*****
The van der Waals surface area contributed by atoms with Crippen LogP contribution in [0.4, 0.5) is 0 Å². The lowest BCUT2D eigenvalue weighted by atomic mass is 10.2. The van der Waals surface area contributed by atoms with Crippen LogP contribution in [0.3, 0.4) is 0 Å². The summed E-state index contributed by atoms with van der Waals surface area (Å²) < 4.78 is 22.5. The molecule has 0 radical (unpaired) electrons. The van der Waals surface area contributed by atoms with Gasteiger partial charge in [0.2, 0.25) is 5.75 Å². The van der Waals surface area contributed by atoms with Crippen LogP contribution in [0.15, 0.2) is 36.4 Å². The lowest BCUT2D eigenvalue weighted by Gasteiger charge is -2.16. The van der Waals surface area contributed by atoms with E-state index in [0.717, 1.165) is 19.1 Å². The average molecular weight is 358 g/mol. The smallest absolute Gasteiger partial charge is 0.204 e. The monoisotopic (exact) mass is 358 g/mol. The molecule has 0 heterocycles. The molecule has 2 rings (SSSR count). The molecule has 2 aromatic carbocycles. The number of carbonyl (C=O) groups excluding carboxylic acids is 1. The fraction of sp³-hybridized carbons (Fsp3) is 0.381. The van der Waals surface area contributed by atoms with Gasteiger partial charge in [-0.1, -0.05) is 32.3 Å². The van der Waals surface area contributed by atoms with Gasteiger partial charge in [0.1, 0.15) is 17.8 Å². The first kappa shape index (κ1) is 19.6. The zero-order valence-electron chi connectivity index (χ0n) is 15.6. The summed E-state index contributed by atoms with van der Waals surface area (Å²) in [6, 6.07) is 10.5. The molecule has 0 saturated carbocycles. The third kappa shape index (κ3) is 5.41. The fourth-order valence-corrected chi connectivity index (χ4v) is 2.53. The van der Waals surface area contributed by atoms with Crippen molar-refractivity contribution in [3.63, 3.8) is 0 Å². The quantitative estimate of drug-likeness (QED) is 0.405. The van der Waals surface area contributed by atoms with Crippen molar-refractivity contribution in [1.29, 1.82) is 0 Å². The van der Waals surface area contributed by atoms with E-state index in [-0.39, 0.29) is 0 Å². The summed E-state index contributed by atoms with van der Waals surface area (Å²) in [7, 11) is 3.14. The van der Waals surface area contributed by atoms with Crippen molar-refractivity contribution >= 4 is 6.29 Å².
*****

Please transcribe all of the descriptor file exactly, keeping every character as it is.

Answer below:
The van der Waals surface area contributed by atoms with Crippen LogP contribution in [0.4, 0.5) is 0 Å². The lowest BCUT2D eigenvalue weighted by atomic mass is 10.2. The van der Waals surface area contributed by atoms with Crippen LogP contribution in [0.3, 0.4) is 0 Å². The summed E-state index contributed by atoms with van der Waals surface area (Å²) < 4.78 is 22.5. The molecule has 0 radical (unpaired) electrons. The van der Waals surface area contributed by atoms with Gasteiger partial charge in [0.2, 0.25) is 5.75 Å². The van der Waals surface area contributed by atoms with Crippen LogP contribution in [0.15, 0.2) is 36.4 Å². The lowest BCUT2D eigenvalue weighted by Gasteiger charge is -2.16. The van der Waals surface area contributed by atoms with E-state index in [0.717, 1.165) is 19.1 Å². The average molecular weight is 358 g/mol. The smallest absolute Gasteiger partial charge is 0.204 e. The monoisotopic (exact) mass is 358 g/mol. The molecule has 0 heterocycles. The molecule has 2 rings (SSSR count). The molecule has 2 aromatic carbocycles. The number of carbonyl (C=O) groups excluding carboxylic acids is 1. The fraction of sp³-hybridized carbons (Fsp3) is 0.381. The van der Waals surface area contributed by atoms with Gasteiger partial charge in [-0.1, -0.05) is 32.3 Å². The van der Waals surface area contributed by atoms with Gasteiger partial charge in [0.1, 0.15) is 17.8 Å². The first kappa shape index (κ1) is 19.6. The zero-order valence-electron chi connectivity index (χ0n) is 15.6. The summed E-state index contributed by atoms with van der Waals surface area (Å²) in [6, 6.07) is 10.5. The molecule has 0 saturated carbocycles. The third kappa shape index (κ3) is 5.41. The fourth-order valence-corrected chi connectivity index (χ4v) is 2.53. The van der Waals surface area contributed by atoms with Crippen molar-refractivity contribution in [3.63, 3.8) is 0 Å². The quantitative estimate of drug-likeness (QED) is 0.405. The van der Waals surface area contributed by atoms with Crippen molar-refractivity contribution in [1.29, 1.82) is 0 Å². The van der Waals surface area contributed by atoms with E-state index in [-0.39, 0.29) is 0 Å². The summed E-state index contributed by atoms with van der Waals surface area (Å²) in [7, 11) is 3.14. The van der Waals surface area contributed by atoms with Crippen molar-refractivity contribution >= 4 is 6.29 Å².